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Wednesday, August 8, 2012

Once More With Feeling: Growth v. Fixed Mindsets

It's the Olympics, in case you missed the memo. 'Tis the season of goal setting, of winning, of losing, and of TV-packaged success and failure stories with lessons for us all. Here's a lesson I can't resist  ramming down our collective throat, readers: a growth mindset is a better tool for success than a fixed mindset. Call it growth or incremental, call it having "getting better" goals, whatever you want, it's just a better choice.

Compare these photos:

The exuberant reactions of Wells and Harper to winning silver and bronze medals in the 100 meter hurdle race last night stand in stark contrast to the sour pusses of Mustafina and Komova, who won Silver and Bronze in the all-around gymnastics contest last week.

Last night, listening to Harper and Wells talk to the microphone after their race, it struck me. They were excited, they were happy with their performances, they were pleased with their second and third places and grateful they'd had the opportunity to participate. They each talked about how, aside from the medal, they'd reached their personal goals in their race times. In fact, they almost seemed more happy to have met their personal time goals than to have won medals. So if they'd come in fourth and fifth, but met those personal, incremental goals, they'd have been satisfied. Not thrilled, of course, but not devastated. They were certainly not devastated not to win gold. I turned to the husband, who was eating cookies, and said, "That is the growth mindset at work." He ignored me, so I repeated myself, because I am willing to work and work to achieve my goals, one of them being his attention, from time to time.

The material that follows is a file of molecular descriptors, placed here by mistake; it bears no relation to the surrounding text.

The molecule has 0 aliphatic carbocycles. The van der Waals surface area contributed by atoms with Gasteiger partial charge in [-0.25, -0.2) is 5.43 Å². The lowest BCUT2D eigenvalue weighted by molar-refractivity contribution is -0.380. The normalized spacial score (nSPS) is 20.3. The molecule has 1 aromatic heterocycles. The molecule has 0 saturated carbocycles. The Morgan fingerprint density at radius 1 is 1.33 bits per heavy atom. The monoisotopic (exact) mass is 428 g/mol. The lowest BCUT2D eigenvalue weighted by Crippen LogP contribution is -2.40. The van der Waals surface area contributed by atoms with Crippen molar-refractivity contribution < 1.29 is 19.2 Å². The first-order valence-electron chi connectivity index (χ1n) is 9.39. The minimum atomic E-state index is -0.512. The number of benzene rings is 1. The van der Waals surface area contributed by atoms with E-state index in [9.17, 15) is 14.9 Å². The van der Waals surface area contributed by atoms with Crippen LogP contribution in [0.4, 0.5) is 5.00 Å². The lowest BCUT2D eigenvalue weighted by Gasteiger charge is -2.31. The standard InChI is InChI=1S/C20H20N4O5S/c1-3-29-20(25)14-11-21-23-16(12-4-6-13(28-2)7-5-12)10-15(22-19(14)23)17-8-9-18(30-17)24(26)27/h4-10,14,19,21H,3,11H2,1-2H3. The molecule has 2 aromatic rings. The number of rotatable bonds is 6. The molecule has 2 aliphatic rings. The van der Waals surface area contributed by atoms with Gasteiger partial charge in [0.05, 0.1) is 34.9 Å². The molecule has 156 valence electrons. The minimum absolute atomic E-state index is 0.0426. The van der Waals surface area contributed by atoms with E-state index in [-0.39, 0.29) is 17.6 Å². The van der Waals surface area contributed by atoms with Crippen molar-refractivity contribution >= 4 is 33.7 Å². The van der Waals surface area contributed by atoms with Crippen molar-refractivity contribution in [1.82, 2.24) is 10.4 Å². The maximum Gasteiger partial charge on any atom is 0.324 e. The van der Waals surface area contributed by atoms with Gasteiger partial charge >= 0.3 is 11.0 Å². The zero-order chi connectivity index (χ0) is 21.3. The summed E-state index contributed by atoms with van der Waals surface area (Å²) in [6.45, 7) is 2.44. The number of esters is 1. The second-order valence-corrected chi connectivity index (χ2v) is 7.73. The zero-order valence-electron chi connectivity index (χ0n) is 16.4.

Meanwhile, interspersed with the running and the commercials was women's gymnastics on the balance beam. Komova was pacing around looking miserable and anxious before her turn, and the announcer told us that she'd been dissatisfied with her bronze in the all-around competition, and that she'd said she just knew she "had a gold" inside, and nothing was going to satisfy her but that gold. Then she went up on the beam and wobbled and messed up, and came down, looking more miserable than ever. Fixed mindset. Entity mindset. Be good mindset. It's the all-or-nothing attitude, the idea that unless a particular goal is reached, you are worthless and a failure. It's the mindset that makes you look like a sore loser  while holding a bronze medal. At the Olympics.  It's the mindset that, if you perform at less than perfect, will nag you until you choke.

Are we clear on this? Okay, then let's move on.

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